As yet another winter storm was barreling down the East Coast last January, Roberts was reading coverage when he stumbled upon a phrase he had never heard before: the polar vortex. Wanting to know more, Roberts came upon the work of Andrew Freedman, who was then writing for Climate Central, a nonprofit that reports on and researches climate change. Freedman was one of the journalists who pushed the term polar vortex into the public lexicon last winter through his writing and media appearances.
Roberts sent Freedman an email. Within 10 days or so, Roberts had offered Freedman a job. All of a sudden Mashable had a senior climate writer.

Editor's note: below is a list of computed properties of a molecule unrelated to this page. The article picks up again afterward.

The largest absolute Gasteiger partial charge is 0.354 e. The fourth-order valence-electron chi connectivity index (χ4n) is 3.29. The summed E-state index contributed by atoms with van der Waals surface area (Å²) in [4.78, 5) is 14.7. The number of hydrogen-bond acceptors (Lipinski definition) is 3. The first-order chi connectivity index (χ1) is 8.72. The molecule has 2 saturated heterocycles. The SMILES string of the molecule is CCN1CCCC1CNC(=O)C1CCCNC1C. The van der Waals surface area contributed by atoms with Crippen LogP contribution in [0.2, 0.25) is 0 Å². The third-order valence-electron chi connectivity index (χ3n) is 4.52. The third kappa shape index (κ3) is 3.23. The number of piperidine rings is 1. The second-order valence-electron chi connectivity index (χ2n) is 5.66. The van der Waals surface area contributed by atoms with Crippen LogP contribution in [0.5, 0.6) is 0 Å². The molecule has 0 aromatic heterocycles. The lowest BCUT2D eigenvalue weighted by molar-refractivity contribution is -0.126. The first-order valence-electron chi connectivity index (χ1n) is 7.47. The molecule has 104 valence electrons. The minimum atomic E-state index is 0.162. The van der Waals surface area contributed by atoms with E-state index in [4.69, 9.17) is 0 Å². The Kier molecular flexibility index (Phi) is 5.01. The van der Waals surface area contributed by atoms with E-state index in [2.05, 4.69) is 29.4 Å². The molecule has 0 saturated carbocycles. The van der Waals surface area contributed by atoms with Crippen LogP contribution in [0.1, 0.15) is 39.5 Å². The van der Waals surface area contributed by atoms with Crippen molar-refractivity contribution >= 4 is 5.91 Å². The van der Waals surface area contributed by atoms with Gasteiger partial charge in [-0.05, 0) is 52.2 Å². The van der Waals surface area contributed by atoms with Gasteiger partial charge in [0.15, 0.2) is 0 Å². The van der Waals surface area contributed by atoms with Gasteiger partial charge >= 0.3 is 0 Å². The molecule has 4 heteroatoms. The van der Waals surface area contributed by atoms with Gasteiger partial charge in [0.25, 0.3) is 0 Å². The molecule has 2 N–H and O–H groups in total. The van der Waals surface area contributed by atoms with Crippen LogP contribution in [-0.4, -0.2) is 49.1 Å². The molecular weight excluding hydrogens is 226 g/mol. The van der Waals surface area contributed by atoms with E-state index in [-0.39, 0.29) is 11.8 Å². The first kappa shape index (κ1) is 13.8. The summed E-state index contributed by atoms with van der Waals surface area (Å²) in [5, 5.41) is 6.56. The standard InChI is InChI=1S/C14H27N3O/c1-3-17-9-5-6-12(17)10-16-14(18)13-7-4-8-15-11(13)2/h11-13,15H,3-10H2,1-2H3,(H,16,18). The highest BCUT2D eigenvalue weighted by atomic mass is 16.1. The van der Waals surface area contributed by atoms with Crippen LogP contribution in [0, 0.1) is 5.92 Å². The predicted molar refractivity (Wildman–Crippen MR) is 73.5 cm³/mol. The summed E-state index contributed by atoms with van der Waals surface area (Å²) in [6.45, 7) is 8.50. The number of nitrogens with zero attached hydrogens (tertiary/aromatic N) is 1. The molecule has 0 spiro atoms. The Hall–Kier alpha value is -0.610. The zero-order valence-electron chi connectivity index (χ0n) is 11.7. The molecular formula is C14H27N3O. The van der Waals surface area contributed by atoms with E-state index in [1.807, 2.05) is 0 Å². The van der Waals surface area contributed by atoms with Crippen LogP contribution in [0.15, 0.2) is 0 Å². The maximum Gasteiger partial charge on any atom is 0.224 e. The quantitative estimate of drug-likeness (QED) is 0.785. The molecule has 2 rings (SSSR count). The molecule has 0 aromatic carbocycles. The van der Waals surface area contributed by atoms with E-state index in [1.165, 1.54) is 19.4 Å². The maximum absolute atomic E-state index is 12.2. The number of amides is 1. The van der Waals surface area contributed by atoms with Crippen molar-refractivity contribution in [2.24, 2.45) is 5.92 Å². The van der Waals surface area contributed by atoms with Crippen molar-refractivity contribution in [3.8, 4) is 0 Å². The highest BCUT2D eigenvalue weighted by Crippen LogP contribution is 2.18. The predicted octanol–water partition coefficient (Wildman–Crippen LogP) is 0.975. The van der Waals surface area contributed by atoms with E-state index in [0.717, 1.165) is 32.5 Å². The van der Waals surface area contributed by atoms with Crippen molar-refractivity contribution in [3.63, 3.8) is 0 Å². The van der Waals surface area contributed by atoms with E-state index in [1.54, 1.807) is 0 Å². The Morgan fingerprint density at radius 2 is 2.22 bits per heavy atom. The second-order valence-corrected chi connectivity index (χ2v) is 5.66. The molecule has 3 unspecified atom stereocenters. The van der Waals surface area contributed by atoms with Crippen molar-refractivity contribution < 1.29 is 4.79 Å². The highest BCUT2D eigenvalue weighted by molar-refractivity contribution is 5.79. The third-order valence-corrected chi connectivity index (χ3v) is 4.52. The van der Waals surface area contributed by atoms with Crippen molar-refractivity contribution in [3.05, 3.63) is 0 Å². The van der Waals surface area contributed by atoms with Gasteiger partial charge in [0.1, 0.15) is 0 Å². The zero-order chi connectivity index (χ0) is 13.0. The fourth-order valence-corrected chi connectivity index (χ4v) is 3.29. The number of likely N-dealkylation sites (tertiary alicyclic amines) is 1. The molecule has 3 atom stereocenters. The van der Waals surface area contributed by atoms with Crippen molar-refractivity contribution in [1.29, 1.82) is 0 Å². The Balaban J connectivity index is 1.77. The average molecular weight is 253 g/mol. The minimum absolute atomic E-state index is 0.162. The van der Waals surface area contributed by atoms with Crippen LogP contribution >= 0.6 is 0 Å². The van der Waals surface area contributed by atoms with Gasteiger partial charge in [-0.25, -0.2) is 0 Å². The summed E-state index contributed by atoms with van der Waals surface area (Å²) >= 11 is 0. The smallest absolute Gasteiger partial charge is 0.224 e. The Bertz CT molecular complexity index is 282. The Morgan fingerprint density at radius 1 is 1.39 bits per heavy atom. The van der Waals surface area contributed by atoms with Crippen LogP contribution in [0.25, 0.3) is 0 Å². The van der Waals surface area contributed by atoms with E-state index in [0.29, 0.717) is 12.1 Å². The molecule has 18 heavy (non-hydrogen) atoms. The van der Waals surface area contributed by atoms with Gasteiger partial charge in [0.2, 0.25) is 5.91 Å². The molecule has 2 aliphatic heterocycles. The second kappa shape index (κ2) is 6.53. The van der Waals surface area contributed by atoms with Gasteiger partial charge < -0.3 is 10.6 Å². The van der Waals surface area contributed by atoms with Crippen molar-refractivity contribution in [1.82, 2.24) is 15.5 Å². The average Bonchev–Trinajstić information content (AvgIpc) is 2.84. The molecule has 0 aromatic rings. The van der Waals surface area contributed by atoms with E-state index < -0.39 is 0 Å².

“Maybe it was a bit impulsive, but it was one of the best hiring decisions I’ve ever made,” Roberts said. “But that’s the kind of thing that you can do when you’re in a little bit more of a nimble environment.”
Mashable’s staff has grown significantly since Roberts took over; it raised $14 million earlier this year partly to finance the editorial expansion, which includes adding staffers in Australia, London, and Los Angeles.After his time in traditional media, Roberts said it was refreshing leading a digital-only organization where decisions like that could be made quickly and where the newsroom’s resources to experiment don’t have to compete with those earmarked for print products, still crucial to the bottom lines at major newspapers.
“If you’re on one side or the other, it can cause frustrations, so when you’re in a digital-only organization, such as the one I’m working for, you don’t have that conflict — you don’t have that tug of war,” Roberts said. “This is, in a sense, a luxury, but it’s certainly one I enjoy having right now.”